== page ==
Romantic Movies for 30 and Single Women

We all know how movies can screw our idea of love and relationships. Those running after a girl while she is just about to board the plane or that speech a guy will deliver enumerating your cute quirks and romantic music playing in the background while he is undressing you… absolute bullshit. It won’t happen. But there are also a few movies that portray love that’s a little closer to reality. You might have to dig a little deeper but there are some.

500 days of summer

The movie starts out by saying it’s not a love story. It is but an incredibly mature one. I know, it seems like it is not especially because it seems that Summer took Tom for a ride only to drop him in the end. However, there is one important detail that everyone seems to miss out. Summer has always been clear about how she felt for Tom. It was Tom who wasn’t able to leave up to his end of the deal and fell in love with her.

And that’s lesson # 1

Many guys (and girls) are clear on where they stand when it comes to relationship but many insist on hoping they will be able to change that. When someone says he is not looking for a relationship, you either accept that or walk away.

Love, Actually

There are two stories here that demonstrate how 30 and single women should behave when it comes to love. The story of Juliet (Kiera Knightley), Peter (Chiwetel Ejiofor) and Peter’s bestfriend, Mark (Andrew Lincoln. By the end of their storyline, we learn that Mark was actually in love with Juliet but kept it to himself because Peter is his bestfriend.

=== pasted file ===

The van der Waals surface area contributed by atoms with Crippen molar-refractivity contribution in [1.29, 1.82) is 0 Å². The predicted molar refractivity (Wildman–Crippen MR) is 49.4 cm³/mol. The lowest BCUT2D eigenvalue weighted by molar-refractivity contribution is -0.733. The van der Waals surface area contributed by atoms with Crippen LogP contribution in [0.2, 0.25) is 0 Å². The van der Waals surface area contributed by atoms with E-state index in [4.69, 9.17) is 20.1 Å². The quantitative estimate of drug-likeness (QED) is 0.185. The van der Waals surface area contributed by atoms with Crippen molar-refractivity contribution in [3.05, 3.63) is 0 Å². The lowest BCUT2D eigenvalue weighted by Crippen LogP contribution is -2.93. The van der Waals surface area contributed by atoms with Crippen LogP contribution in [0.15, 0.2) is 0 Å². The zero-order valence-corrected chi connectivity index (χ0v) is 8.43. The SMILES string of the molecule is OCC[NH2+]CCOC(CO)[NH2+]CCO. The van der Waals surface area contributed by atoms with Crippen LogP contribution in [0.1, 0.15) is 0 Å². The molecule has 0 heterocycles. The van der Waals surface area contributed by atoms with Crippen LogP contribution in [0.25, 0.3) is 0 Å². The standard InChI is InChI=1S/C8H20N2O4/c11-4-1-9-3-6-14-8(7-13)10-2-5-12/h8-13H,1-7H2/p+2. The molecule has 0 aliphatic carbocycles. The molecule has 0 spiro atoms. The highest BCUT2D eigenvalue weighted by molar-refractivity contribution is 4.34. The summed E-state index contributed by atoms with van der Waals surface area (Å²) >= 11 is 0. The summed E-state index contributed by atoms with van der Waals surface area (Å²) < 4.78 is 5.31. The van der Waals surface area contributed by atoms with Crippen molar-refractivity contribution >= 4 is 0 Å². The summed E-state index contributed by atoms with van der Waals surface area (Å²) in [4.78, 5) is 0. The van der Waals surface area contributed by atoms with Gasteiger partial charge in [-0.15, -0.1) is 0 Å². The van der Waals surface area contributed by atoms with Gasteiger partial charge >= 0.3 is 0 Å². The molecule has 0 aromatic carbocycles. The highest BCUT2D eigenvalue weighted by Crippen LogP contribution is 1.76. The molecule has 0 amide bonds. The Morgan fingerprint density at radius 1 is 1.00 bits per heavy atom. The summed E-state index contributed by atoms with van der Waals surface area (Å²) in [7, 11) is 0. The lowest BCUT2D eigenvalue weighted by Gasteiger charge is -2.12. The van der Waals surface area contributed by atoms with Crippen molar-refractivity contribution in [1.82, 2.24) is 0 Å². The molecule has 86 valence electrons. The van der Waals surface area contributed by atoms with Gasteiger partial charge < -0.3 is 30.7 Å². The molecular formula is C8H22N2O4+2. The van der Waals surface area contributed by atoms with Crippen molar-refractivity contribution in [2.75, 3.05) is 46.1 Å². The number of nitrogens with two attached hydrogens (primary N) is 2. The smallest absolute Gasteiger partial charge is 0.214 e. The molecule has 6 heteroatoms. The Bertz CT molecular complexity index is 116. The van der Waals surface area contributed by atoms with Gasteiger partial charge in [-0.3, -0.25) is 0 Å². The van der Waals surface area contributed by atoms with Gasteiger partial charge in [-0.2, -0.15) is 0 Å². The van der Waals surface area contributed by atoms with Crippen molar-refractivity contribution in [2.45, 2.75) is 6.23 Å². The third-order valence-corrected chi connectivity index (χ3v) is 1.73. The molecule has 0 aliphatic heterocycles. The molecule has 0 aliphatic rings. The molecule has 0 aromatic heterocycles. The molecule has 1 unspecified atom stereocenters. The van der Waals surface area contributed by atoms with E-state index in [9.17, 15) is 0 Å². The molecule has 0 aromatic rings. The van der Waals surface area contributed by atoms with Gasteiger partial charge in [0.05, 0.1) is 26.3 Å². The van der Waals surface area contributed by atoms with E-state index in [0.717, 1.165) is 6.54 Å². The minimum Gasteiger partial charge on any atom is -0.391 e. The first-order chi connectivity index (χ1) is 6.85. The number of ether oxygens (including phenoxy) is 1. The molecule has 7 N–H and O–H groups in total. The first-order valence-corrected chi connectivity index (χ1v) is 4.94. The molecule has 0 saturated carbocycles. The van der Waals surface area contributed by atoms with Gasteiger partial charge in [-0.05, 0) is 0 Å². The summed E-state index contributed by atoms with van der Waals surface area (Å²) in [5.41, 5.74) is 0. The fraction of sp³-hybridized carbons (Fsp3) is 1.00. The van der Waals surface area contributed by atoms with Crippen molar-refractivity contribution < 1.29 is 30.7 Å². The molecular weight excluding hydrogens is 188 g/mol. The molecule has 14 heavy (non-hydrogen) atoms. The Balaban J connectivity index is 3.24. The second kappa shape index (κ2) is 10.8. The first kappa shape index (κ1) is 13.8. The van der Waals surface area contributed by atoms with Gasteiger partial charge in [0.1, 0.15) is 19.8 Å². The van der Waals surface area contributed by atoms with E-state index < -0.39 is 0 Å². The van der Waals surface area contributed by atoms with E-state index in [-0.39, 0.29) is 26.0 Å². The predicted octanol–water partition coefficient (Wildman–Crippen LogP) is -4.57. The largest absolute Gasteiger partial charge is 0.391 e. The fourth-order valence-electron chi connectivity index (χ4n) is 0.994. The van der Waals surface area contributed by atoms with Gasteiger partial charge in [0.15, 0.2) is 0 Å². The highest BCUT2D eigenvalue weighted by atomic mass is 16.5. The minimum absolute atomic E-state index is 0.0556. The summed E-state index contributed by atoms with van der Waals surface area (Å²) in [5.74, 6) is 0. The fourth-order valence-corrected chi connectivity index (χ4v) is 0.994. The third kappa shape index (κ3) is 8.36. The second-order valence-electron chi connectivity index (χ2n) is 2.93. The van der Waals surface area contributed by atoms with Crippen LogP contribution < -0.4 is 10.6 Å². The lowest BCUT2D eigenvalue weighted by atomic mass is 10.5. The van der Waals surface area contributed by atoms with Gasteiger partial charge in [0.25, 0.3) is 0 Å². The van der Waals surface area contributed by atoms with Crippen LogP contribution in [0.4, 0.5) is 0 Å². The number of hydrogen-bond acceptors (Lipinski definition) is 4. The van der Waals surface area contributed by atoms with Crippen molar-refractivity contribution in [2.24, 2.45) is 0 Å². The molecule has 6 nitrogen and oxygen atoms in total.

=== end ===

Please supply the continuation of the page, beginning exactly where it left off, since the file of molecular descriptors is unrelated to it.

It was unfortunate that Juliet found out. Instead of pursuing her, Mark admitted his feelings and then walked away. Most often, it’s the walking away that people can’t do and that’s what puts us into trouble. That’s how affairs begin. That’s how heartaches begin. That’s how friendships and reputations are destroyed.

Lesson #2: 

Learn when and how to walk away.

Karen (Emma Thompson) learns that her husband, Harry (Alan Rickman) bought a gift for another woman. Instead of the usual screaming and shouting, Karen held it in and chose to ask Harry if it was just sex or sex and love much later in the day, after all their Christmas celebration.

She stepped back and analysed what’s in front of her. They have children and she doesn’t know what the gift meant.

Lesson #3: 

Step back and think. Often, what screws us up is our own wild imagination. If you allow reason to settle in, you are most likely to say the right thing and make the right decision.

In the Mood for Love

Chow Mo-wan (Tony Leung) and Su Li-zhen (Maggie Cheung) learn that their spouses are having an affair with each other. They started a friendship based on the heartache which soon developed into a romantic attraction.

However, they refuse to act on it as they feel they will stoop down to the level of their spouses if they start an affair. The attraction was undeniable and they, in fact, admitted it. However, they chose to walk away instead of destroying each other’s self-respect.

Lesson #4: 

Nothing is worth your self respect. 


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